Boston educators examine tree architecture

by Ana Maria Caballero, Nature Education Specialist
December 5, 2016

Teachers sketch trees

Boston educators examine tree architecture

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“Now is the best season for arborists. Leaves and flowers? That’s just a distraction!” So began Andrew Gapinski, Manager of Horticulture, as he addressed about a dozen Boston area teachers during this month’s Arboretum for Educators event, Tree Study part 1: Examining Tree Architecture. Armed with a sketch book and pencil, participants visited select trees in the landscape in order to observe and record their growth habit. At each stop, teachers spent only 20 seconds producing a gesture sketch – a quick drawing focused on the overall form of the tree.  Once the eye and hand had picked up the most salient features, Andrew helped unpack what was observed.

Overall tree form is influenced by three factors: genetics, site conditions, and environmental events. The first tree visited, the Dawn redwood (Metasequoia glyptostroboides), became a prime example of strong genetics leading to an excurrrent growth habit: a tree with a central leader trunk all the way to the top, growing in an open site with plenty of light. In addition, the Magnolia acuminata found right outside the main gates became the best example of genetics leading to a decurrent growth habit, where a tree develops a more rounded form with multiple secondary trunks originating from the trunk, and also growing in a relatively open site with plenty of light. However, when site conditions are poor, a slope and shade for example, the same Magnolia acuminata will develop a very different growth habit.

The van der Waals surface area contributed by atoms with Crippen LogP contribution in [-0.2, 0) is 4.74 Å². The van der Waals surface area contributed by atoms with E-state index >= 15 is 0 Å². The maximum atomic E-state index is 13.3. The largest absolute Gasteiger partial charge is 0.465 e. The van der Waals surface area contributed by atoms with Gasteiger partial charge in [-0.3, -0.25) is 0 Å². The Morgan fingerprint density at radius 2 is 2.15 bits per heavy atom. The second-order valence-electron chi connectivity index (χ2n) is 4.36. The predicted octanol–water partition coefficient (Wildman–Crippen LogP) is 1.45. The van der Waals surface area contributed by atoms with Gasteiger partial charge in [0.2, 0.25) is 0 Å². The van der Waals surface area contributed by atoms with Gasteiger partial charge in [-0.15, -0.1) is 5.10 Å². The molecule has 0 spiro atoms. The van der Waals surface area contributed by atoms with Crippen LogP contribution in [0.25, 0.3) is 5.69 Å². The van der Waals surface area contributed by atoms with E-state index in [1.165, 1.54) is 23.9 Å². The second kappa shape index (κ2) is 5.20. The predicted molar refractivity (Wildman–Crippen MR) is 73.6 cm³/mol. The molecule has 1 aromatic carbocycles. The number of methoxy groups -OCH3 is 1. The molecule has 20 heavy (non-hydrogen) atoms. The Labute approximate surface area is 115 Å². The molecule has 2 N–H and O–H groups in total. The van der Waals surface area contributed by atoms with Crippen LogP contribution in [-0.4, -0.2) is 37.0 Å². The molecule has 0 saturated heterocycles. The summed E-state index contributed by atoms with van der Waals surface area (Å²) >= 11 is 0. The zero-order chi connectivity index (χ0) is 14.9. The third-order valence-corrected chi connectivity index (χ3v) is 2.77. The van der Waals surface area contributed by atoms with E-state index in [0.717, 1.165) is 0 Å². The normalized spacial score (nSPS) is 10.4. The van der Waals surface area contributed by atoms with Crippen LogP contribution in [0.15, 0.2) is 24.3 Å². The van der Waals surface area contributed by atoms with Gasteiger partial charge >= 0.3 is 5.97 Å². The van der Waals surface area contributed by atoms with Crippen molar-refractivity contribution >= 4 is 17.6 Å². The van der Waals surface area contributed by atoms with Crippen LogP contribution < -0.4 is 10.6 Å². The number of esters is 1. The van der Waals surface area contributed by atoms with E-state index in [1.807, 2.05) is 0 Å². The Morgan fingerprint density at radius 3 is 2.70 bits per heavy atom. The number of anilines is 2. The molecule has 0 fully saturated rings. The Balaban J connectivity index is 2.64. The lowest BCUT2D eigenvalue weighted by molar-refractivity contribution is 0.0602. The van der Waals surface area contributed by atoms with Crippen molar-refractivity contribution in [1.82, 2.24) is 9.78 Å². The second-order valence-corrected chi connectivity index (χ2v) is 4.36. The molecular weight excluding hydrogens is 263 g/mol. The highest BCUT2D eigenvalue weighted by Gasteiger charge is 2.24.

For the next hour and a half, Andrew led teachers to 12 tree stops along Meadow Road towards the ponds. Each stop illustrated a different factor influencing that tree’s architecture: a hurricane event leading to a leaning trunk and exposed roots growing in the opposite direction from the lean, as in Acer mono; excessive waterlogging leading to the development of knees in the Bald cypress (Taxodium distichum ‘Pendens’); or a tree responding to internal phototropism, as in Kentucky coffee tree (Gymnocladus dioicus). At every stop there were exclamations of surprise and wonder, and lots of furious sketching in an attempt to capture the true essence of each tree.

The keeping of a science or nature journal was discussed upon the teachers’ return to the lecture hall. In order to help children connect with nature and develop appreciation and wonder about the natural world, regular journaling experiences need to be made available in the classroom. This can be done by bringing the outdoors in and placing plant specimens in a discovery table for sketching, or going outside for a focused exploration and inquiry. Gesture sketching is but one simple and quick way to get children to develop stronger observation skills, even with winter approaching. As all arborists know, now is the best season to really learn about trees!

Join Arboretum for Educators on January 7, 2017 for Tree Study Part 2: Reading Twigs.

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